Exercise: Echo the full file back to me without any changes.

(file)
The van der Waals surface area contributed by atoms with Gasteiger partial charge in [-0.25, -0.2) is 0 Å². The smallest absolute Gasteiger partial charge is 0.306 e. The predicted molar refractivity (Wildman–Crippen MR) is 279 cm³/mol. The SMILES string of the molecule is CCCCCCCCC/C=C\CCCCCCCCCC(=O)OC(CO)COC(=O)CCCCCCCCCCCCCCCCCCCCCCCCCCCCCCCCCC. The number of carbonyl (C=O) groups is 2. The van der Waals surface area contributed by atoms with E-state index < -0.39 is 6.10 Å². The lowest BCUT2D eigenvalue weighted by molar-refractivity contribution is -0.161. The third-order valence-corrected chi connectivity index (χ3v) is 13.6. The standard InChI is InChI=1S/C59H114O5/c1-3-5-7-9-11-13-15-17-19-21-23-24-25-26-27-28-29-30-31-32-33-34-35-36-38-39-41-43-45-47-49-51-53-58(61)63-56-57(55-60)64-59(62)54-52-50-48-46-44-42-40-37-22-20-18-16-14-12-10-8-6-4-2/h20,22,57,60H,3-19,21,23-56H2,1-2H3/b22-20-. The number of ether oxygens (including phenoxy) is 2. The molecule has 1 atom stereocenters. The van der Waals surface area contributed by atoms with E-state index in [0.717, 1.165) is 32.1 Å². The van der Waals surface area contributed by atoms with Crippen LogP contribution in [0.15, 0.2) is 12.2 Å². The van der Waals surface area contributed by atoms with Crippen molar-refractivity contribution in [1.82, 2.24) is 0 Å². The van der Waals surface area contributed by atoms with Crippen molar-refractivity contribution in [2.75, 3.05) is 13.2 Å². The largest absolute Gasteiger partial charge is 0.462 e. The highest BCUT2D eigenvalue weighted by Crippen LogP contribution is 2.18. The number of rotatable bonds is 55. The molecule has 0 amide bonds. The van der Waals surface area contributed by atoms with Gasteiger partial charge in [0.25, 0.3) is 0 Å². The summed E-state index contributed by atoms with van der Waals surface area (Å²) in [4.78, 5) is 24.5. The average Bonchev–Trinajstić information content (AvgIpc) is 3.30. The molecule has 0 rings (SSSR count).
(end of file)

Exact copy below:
The van der Waals surface area contributed by atoms with Gasteiger partial charge in [-0.25, -0.2) is 0 Å². The smallest absolute Gasteiger partial charge is 0.306 e. The predicted molar refractivity (Wildman–Crippen MR) is 279 cm³/mol. The SMILES string of the molecule is CCCCCCCCC/C=C\CCCCCCCCCC(=O)OC(CO)COC(=O)CCCCCCCCCCCCCCCCCCCCCCCCCCCCCCCCCC. The number of carbonyl (C=O) groups is 2. The van der Waals surface area contributed by atoms with E-state index < -0.39 is 6.10 Å². The lowest BCUT2D eigenvalue weighted by molar-refractivity contribution is -0.161. The third-order valence-corrected chi connectivity index (χ3v) is 13.6. The standard InChI is InChI=1S/C59H114O5/c1-3-5-7-9-11-13-15-17-19-21-23-24-25-26-27-28-29-30-31-32-33-34-35-36-38-39-41-43-45-47-49-51-53-58(61)63-56-57(55-60)64-59(62)54-52-50-48-46-44-42-40-37-22-20-18-16-14-12-10-8-6-4-2/h20,22,57,60H,3-19,21,23-56H2,1-2H3/b22-20-. The number of ether oxygens (including phenoxy) is 2. The molecule has 1 atom stereocenters. The van der Waals surface area contributed by atoms with E-state index in [0.717, 1.165) is 32.1 Å². The van der Waals surface area contributed by atoms with Crippen LogP contribution in [0.15, 0.2) is 12.2 Å². The van der Waals surface area contributed by atoms with Crippen molar-refractivity contribution in [1.82, 2.24) is 0 Å². The van der Waals surface area contributed by atoms with Crippen molar-refractivity contribution in [2.75, 3.05) is 13.2 Å². The largest absolute Gasteiger partial charge is 0.462 e. The highest BCUT2D eigenvalue weighted by Crippen LogP contribution is 2.18. The number of rotatable bonds is 55. The molecule has 0 amide bonds. The van der Waals surface area contributed by atoms with Gasteiger partial charge in [0.25, 0.3) is 0 Å². The summed E-state index contributed by atoms with van der Waals surface area (Å²) in [4.78, 5) is 24.5. The average Bonchev–Trinajstić information content (AvgIpc) is 3.30. The molecule has 0 rings (SSSR count).